Sunday, July 1, 2001
Susan Earle hopes there will come a day when female artists aren't talked about as if they were out of the norm. She dreams of the day when exhibits of strictly women's works aren't needed to bring focus to their artistic visions.
"Women who consider themselves advocates of women artists and feminists hope there's a time when they won't have to do this," said Earle, curator of European and American art at the Helen Foresman Spencer Museum of Art at Kansas University. "If you introduce race, gender and ethnicity, then you assume the norm is a white male.
"It's a big social, political and philosophical question about how we curate in a way that's the most responsible."
Earle said the Spencer Museum is making a strong effort to boost the number of works by women in its collection. Out of the museum's 20,500 works, about 3,610 are by women.
"One way to redress or correct that imbalance is in the collections," she said. "Women have produced art during all time periods, but they usually are not talked about. ï¿½ What I'm trying to do as a teacher and curator is to correct history and get it right, and to include those who have been excluded."
A female presence
The Spencer Museum recently acquired five major works by female artists active since the mid-1940s:
l "Steel Wool Peignoir" by Mimi Smith. The negligee, created in 1966, is edged in bands of steel wool rather than the usual fake fur. Smith said the work signifies the realities of marriage in contrast to its illusions.
"This is one of the first works to use clothing as sculpture," Earle said.
l "Untitled" by painter Charmion von Wiegand. The painting is an example of the modernist art movement known as Neo-Plasticism: It uses primary colors and geometric abstractions to convey a universality of expression.
l "Caffeine" by Joyce Scott. The work, made of beads, glass and mixed media, is about the "demon" caffeine and its control of people. A blue-mouthed yellow serpent tempts as it rises from a Luzianne coffee can. One female figure straddles the demon, while another has a coffee cup as a head.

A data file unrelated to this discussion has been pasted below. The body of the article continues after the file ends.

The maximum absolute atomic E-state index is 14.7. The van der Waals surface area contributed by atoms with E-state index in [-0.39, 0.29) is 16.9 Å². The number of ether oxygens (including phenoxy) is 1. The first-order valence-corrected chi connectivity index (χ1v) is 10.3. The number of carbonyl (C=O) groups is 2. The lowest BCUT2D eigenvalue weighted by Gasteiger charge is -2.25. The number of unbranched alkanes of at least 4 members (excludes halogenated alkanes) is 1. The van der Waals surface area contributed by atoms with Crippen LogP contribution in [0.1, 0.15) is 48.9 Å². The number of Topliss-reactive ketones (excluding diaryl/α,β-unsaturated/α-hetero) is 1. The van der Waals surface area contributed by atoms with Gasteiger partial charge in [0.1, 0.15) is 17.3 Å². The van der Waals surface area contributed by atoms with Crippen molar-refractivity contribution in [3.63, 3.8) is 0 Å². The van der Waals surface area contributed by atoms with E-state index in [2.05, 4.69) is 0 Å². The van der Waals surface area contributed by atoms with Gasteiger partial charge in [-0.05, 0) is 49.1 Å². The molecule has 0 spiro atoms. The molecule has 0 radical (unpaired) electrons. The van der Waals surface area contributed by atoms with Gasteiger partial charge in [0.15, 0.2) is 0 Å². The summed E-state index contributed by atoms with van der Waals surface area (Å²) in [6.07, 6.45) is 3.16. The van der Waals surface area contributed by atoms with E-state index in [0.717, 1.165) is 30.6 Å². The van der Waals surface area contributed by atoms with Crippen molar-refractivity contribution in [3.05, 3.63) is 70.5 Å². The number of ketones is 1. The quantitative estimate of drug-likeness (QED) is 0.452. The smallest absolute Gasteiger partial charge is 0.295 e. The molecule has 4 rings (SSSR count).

Earle said Scott is known for using humor to address such issues as addiction, racism and violence.
"She creates sculptures with beads. Beads are traditionally about wealth and beauty," she said. "She draws you in with that and hits you with the heavy narrative content that addresses social issues."
l "Banshee Pearls" by Kiki Smith, whose sculptural works involve examining the human body. The work is made of 12 sheets, composed of photographs and photocopies of Smith's head, often layered with added drawing. The prints can be installed in any order and invite the viewer's own self-analysis.
l "It Doesn't Matter," from the "The Mythic Being" photograph-based series by Adrian Piper. For this series, Piper donned an Afro wig and a mustache, assuming the persona of an angry, young urban black man. She went to public spaces and experienced responses to her character. For "It Doesn't Matter," she drew over the photographs with black-and-white crayons and added text balloons. In much of her work, Piper addresses issues of race and gender.
In addition to these, Earle said other acquired works include a pair of prints by a contemporary Korean artist and "Craig's Piece," a melted wax and chicken wire sculpture in the form of a chandelier by Petah Coyne.